12 out of 15 people found the following review useful:
Funny Interplanetary Sex Farce, 5 September 2000
Author: FlickJunkie-2 from Atlanta, GA
This is a cute little sex farce starring and written by Garry Shandling.
Harold Anderson (Shandling) is actually an alien on a very special mission.
He must impregnate an earth woman to begin the infiltration of earth for
eventual domination and takeover. He has done his research and learned to
be a good listener, dutifully repeating `uh huh' at every utterance by a
female. Unfortunately, there are certain subtleties he hasn't mastered in
the fine art of seduction, and he gets his face slapped
After countless humorous failures, he meets Susan (Annette Benning), his future mate and discovers that the only way she will have sex with him is if he marries her. After the nuptials he learns that all the rules of engagement have changed.
This droll script ranges from mildly silly to hysterical as it holds a circus mirror up to our mating rituals. Shandling is always funny with his deadpan whiney style, but the real treat here is Annette Benning. She makes this film work as Shandling's overwrought love interest. As she did in `American Beauty', she plays another caricature role to perfection. Here she is the aging female who has been a continual loser at the dating game and is desperately searching for love. Her brilliant performance is a treat that upstages Shandling at every turn. In addition, the rest of the cast is wonderful and fits well with Shandling's wry sense of humor.
This is a fun and very light comedy that works well most of the time. I rated it 7/10. Viewers who are offended by nudity, profanity and sexual situations should pass. Others will probably enjoy more than a few good laughs.
13 out of 17 people found the following review useful:
PLANET is in a world of its own, 5 March 2000
Author: (firstname.lastname@example.org) from Hillsdale, MI
Garry Shandling is an unattractive man who looks as if he is suffering from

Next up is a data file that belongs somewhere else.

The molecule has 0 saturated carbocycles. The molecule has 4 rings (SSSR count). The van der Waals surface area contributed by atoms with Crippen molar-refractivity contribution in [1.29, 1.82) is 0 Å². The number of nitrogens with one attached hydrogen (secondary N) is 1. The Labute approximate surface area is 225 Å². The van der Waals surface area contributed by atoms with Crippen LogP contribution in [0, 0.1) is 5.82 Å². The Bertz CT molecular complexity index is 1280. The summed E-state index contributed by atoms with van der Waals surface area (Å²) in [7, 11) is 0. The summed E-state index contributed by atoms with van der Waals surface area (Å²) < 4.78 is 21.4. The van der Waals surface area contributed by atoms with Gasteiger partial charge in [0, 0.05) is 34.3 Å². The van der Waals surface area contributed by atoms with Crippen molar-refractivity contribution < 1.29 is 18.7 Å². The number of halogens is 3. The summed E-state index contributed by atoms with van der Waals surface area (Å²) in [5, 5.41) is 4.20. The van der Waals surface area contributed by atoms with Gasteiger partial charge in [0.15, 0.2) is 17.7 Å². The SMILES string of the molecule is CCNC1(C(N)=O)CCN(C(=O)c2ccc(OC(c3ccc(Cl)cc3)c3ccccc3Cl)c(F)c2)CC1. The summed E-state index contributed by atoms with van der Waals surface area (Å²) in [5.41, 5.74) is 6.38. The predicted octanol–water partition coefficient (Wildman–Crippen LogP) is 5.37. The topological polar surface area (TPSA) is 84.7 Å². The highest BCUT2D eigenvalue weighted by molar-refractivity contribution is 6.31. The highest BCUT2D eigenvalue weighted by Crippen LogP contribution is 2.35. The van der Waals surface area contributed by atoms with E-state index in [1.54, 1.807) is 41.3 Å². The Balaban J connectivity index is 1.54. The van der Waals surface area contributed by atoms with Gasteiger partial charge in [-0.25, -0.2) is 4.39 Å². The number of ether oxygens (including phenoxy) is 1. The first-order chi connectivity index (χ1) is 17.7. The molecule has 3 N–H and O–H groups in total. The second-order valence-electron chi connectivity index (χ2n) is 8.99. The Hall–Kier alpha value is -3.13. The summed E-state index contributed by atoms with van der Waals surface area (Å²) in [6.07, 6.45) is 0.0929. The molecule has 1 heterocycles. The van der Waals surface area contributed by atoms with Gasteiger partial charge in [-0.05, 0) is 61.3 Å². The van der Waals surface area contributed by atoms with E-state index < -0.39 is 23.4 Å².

a perpetual state of constipation, and, can you believe it?, he still
manages to be enjoyable (and even loveable, of all things) in his latest
movie, What Planet Are You From? Despite a clunky title and an unlikely
leading man (even Shandling himself seems stunned by the reality of it),
this movie manages to just barely pull off a decent performance.
The premise seems much more suited to an hour and a half of repetitive penis jokes (and, in some ways, it gets close to that): Shandling plays Harold Anderson, an alien from a planet inhabited by impotent, super-intelligent men bent on universal domination. Led by a stiff-lipped Ben Kingsley (whose neck seems to have disappeared) this race of uber-men has lost all semblances of emotion, let alone sexuality. In their quest for universal rulership, they have chosen Earth as their next target. Their goal? To impregnate a human woman and begin populating the world with "their kind."
Of the millions of available aliens, Shandling is chosen as their ambassador, and after being fitted with an artificial and somewhat dysfunctional penis (it hums when erect), he travels to Earth in a glowing white ball and immediately begins incorporating the lessons he learned about the delicate art of female seduction. For instance, he has an endless bevy of "nice footwear" and "nice perfume" remarks, including some slang: "Kitty likes to scratch!"